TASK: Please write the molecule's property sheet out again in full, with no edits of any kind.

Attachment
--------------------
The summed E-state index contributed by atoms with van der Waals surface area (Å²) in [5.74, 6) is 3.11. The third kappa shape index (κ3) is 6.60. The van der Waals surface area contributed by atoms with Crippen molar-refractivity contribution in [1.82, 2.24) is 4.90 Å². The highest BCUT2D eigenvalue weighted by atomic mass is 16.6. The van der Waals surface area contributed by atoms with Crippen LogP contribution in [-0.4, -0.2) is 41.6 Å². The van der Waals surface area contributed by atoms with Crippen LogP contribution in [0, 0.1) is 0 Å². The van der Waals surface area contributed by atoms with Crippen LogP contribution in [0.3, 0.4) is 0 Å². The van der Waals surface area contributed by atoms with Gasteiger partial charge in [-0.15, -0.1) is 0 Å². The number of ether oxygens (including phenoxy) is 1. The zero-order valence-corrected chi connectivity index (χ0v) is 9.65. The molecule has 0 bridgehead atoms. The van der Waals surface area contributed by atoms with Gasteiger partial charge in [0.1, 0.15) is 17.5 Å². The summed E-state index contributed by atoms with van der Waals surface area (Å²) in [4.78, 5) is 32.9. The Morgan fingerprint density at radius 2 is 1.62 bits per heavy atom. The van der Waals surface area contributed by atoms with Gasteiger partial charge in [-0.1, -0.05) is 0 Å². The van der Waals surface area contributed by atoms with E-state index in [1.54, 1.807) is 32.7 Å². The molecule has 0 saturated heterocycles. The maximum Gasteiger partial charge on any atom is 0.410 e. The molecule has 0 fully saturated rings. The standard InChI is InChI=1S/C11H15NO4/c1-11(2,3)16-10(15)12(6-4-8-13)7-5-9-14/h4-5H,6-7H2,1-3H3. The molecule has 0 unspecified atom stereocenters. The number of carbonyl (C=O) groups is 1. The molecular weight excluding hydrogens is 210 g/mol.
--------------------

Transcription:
The summed E-state index contributed by atoms with van der Waals surface area (Å²) in [5.74, 6) is 3.11. The third kappa shape index (κ3) is 6.60. The van der Waals surface area contributed by atoms with Crippen molar-refractivity contribution in [1.82, 2.24) is 4.90 Å². The highest BCUT2D eigenvalue weighted by atomic mass is 16.6. The van der Waals surface area contributed by atoms with Crippen LogP contribution in [-0.4, -0.2) is 41.6 Å². The van der Waals surface area contributed by atoms with Crippen LogP contribution in [0, 0.1) is 0 Å². The van der Waals surface area contributed by atoms with Crippen LogP contribution in [0.3, 0.4) is 0 Å². The van der Waals surface area contributed by atoms with Gasteiger partial charge in [-0.15, -0.1) is 0 Å². The number of ether oxygens (including phenoxy) is 1. The zero-order valence-corrected chi connectivity index (χ0v) is 9.65. The molecule has 0 bridgehead atoms. The van der Waals surface area contributed by atoms with Gasteiger partial charge in [0.1, 0.15) is 17.5 Å². The summed E-state index contributed by atoms with van der Waals surface area (Å²) in [4.78, 5) is 32.9. The Morgan fingerprint density at radius 2 is 1.62 bits per heavy atom. The van der Waals surface area contributed by atoms with Gasteiger partial charge in [-0.1, -0.05) is 0 Å². The van der Waals surface area contributed by atoms with E-state index in [1.54, 1.807) is 32.7 Å². The molecule has 0 saturated heterocycles. The maximum Gasteiger partial charge on any atom is 0.410 e. The molecule has 0 fully saturated rings. The standard InChI is InChI=1S/C11H15NO4/c1-11(2,3)16-10(15)12(6-4-8-13)7-5-9-14/h4-5H,6-7H2,1-3H3. The molecule has 0 unspecified atom stereocenters. The number of carbonyl (C=O) groups is 1. The molecular weight excluding hydrogens is 210 g/mol.